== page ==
Friday, September 21, 2012

Wahoo and Umbrella Underwater Nuclear Tests

Wahoo and Umbrella were both underwater nuclear test conducted in the waters off Enewetak Atoll in the Pacific Ocean in May and June of 1958.  Wahoo was a deepwater test at 3200 ft. and Umbrella was a shallow water test at 150 ft.  This is a declassified video which is narrated by a cameraman, but it is not specified which test is occurring in this video.

"Beneath this concrete dome (referred to as the Cactus Dome) on Runit Island, part of Enewetak Atoll between 1977 and 1980 at a cost of about $239 million, lie 111 000 cubic yards of radioactive soil and debris from Bikini and Rongelap Atolls. The dome covers the 30-foot deep, 350-foot wide crater created by the May 5, 1958, Cactus test." -Brooklyn Institute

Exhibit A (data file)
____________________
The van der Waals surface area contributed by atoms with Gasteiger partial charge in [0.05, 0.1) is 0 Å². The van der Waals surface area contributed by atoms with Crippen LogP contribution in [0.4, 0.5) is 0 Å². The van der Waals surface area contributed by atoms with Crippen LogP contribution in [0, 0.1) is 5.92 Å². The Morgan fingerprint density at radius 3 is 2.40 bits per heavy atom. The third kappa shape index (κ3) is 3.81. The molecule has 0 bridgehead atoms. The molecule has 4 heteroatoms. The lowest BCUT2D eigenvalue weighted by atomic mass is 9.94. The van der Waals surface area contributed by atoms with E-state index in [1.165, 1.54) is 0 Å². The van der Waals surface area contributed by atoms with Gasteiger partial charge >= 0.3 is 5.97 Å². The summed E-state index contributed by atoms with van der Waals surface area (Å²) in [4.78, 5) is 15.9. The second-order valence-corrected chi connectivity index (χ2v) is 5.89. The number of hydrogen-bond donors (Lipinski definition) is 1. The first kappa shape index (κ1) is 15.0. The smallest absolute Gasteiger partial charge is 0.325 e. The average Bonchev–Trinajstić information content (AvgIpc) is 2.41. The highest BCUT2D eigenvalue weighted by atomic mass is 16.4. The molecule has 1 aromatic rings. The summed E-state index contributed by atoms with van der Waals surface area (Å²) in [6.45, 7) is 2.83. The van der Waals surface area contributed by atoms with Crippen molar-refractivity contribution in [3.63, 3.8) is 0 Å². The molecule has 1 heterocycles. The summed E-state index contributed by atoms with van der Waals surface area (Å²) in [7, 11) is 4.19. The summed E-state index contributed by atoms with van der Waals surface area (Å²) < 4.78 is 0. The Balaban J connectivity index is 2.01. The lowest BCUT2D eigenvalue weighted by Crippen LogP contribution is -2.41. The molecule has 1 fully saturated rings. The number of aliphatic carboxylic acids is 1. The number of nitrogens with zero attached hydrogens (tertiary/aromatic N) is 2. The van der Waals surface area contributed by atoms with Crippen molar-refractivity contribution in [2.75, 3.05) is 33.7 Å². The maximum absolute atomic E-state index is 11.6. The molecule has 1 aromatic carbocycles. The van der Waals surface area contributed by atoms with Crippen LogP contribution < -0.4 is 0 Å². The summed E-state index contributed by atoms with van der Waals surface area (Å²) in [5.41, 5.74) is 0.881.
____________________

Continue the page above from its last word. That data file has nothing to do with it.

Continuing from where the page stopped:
The Enewetak Atoll had been inhabited by humans for more then 2000 years, but after WWII the Americans gained control of the series of Islands from the Japanese and in the early 1950's forced the inhabitants off the islands while conducting 43 nuclear tests within the next decade.  In the early 1980's the inhabitants were aloud to return and in 1986 they received their independence.  In 2000, the Marshall Islands Claims Tribunal awarded in excess of $340 million to the people of Enewetak for loss of use, hardship, medical Difficulties and further nuclear cleanup.

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